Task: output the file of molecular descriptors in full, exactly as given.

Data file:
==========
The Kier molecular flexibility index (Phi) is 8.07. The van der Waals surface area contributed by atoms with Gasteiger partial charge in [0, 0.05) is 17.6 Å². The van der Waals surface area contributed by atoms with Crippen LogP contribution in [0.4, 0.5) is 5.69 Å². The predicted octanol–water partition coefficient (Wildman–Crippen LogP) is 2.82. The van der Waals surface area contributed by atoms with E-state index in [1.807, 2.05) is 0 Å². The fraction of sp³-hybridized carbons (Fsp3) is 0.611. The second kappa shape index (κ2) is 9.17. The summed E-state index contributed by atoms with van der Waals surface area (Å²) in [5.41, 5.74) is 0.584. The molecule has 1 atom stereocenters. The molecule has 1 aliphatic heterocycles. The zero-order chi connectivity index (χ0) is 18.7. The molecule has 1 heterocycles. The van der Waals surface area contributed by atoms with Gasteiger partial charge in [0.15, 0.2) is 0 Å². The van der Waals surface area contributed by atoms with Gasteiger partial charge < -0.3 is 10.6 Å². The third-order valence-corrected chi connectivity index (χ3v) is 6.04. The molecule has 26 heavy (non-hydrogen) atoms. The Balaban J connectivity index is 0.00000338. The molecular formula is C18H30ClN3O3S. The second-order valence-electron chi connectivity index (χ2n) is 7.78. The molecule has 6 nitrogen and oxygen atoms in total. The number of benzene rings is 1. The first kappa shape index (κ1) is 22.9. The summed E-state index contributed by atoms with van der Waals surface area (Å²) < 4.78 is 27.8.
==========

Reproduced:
The Kier molecular flexibility index (Phi) is 8.07. The van der Waals surface area contributed by atoms with Gasteiger partial charge in [0, 0.05) is 17.6 Å². The van der Waals surface area contributed by atoms with Crippen LogP contribution in [0.4, 0.5) is 5.69 Å². The predicted octanol–water partition coefficient (Wildman–Crippen LogP) is 2.82. The van der Waals surface area contributed by atoms with E-state index in [1.807, 2.05) is 0 Å². The fraction of sp³-hybridized carbons (Fsp3) is 0.611. The second kappa shape index (κ2) is 9.17. The summed E-state index contributed by atoms with van der Waals surface area (Å²) in [5.41, 5.74) is 0.584. The molecule has 1 atom stereocenters. The molecule has 1 aliphatic heterocycles. The zero-order chi connectivity index (χ0) is 18.7. The molecule has 1 heterocycles. The van der Waals surface area contributed by atoms with Gasteiger partial charge in [0.15, 0.2) is 0 Å². The van der Waals surface area contributed by atoms with Gasteiger partial charge < -0.3 is 10.6 Å². The third-order valence-corrected chi connectivity index (χ3v) is 6.04. The molecule has 26 heavy (non-hydrogen) atoms. The Balaban J connectivity index is 0.00000338. The molecular formula is C18H30ClN3O3S. The second-order valence-electron chi connectivity index (χ2n) is 7.78. The molecule has 6 nitrogen and oxygen atoms in total. The number of benzene rings is 1. The first kappa shape index (κ1) is 22.9. The summed E-state index contributed by atoms with van der Waals surface area (Å²) < 4.78 is 27.8.